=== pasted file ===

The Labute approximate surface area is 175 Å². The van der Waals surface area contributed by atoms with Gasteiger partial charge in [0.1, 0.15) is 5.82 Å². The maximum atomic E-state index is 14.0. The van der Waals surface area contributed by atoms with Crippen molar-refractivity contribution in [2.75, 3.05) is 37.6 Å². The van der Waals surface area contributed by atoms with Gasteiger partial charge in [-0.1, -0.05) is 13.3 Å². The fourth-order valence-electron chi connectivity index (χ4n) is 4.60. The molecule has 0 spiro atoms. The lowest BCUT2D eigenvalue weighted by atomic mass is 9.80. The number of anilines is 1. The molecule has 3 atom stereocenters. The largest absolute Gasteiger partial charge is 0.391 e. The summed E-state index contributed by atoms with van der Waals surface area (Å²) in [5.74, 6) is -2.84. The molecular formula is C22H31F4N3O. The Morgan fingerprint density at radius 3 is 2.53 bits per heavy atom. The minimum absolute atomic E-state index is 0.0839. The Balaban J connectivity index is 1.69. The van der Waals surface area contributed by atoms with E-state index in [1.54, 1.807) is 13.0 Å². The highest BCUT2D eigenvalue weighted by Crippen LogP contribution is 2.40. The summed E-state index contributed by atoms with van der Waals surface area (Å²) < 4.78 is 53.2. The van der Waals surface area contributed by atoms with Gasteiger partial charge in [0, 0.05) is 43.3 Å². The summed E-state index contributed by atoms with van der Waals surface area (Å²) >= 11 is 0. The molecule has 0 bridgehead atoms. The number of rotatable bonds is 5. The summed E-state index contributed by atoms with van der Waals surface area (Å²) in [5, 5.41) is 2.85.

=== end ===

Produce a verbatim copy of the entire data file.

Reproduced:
The Labute approximate surface area is 175 Å². The van der Waals surface area contributed by atoms with Gasteiger partial charge in [0.1, 0.15) is 5.82 Å². The maximum atomic E-state index is 14.0. The van der Waals surface area contributed by atoms with Crippen molar-refractivity contribution in [2.75, 3.05) is 37.6 Å². The van der Waals surface area contributed by atoms with Gasteiger partial charge in [-0.1, -0.05) is 13.3 Å². The fourth-order valence-electron chi connectivity index (χ4n) is 4.60. The molecule has 0 spiro atoms. The lowest BCUT2D eigenvalue weighted by atomic mass is 9.80. The number of anilines is 1. The molecule has 3 atom stereocenters. The largest absolute Gasteiger partial charge is 0.391 e. The summed E-state index contributed by atoms with van der Waals surface area (Å²) in [5.74, 6) is -2.84. The molecular formula is C22H31F4N3O. The Morgan fingerprint density at radius 3 is 2.53 bits per heavy atom. The minimum absolute atomic E-state index is 0.0839. The Balaban J connectivity index is 1.69. The van der Waals surface area contributed by atoms with E-state index in [1.54, 1.807) is 13.0 Å². The highest BCUT2D eigenvalue weighted by Crippen LogP contribution is 2.40. The summed E-state index contributed by atoms with van der Waals surface area (Å²) < 4.78 is 53.2. The van der Waals surface area contributed by atoms with Gasteiger partial charge in [0, 0.05) is 43.3 Å². The summed E-state index contributed by atoms with van der Waals surface area (Å²) >= 11 is 0. The molecule has 0 bridgehead atoms. The number of rotatable bonds is 5. The summed E-state index contributed by atoms with van der Waals surface area (Å²) in [5, 5.41) is 2.85.